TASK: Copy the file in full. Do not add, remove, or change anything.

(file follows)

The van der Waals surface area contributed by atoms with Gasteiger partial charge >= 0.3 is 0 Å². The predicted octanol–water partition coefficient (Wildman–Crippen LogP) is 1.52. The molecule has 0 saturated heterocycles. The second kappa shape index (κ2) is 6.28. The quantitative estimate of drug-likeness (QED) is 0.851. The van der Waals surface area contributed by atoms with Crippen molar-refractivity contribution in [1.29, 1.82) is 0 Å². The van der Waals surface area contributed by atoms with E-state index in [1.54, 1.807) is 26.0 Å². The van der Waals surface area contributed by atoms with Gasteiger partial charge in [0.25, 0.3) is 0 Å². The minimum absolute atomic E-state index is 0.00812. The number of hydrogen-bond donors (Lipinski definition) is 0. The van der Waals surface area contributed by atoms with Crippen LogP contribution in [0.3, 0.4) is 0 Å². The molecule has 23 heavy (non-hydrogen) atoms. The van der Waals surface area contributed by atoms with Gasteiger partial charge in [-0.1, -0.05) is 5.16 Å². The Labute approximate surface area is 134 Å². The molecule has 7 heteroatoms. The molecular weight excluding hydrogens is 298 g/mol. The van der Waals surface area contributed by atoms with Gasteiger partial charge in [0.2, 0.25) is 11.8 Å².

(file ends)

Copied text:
The van der Waals surface area contributed by atoms with Gasteiger partial charge >= 0.3 is 0 Å². The predicted octanol–water partition coefficient (Wildman–Crippen LogP) is 1.52. The molecule has 0 saturated heterocycles. The second kappa shape index (κ2) is 6.28. The quantitative estimate of drug-likeness (QED) is 0.851. The van der Waals surface area contributed by atoms with Crippen molar-refractivity contribution in [1.29, 1.82) is 0 Å². The van der Waals surface area contributed by atoms with E-state index in [1.54, 1.807) is 26.0 Å². The van der Waals surface area contributed by atoms with Gasteiger partial charge in [0.25, 0.3) is 0 Å². The minimum absolute atomic E-state index is 0.00812. The number of hydrogen-bond donors (Lipinski definition) is 0. The van der Waals surface area contributed by atoms with Crippen LogP contribution in [0.3, 0.4) is 0 Å². The molecule has 23 heavy (non-hydrogen) atoms. The van der Waals surface area contributed by atoms with Gasteiger partial charge in [-0.1, -0.05) is 5.16 Å². The Labute approximate surface area is 134 Å². The molecule has 7 heteroatoms. The molecular weight excluding hydrogens is 298 g/mol. The van der Waals surface area contributed by atoms with Gasteiger partial charge in [0.2, 0.25) is 11.8 Å².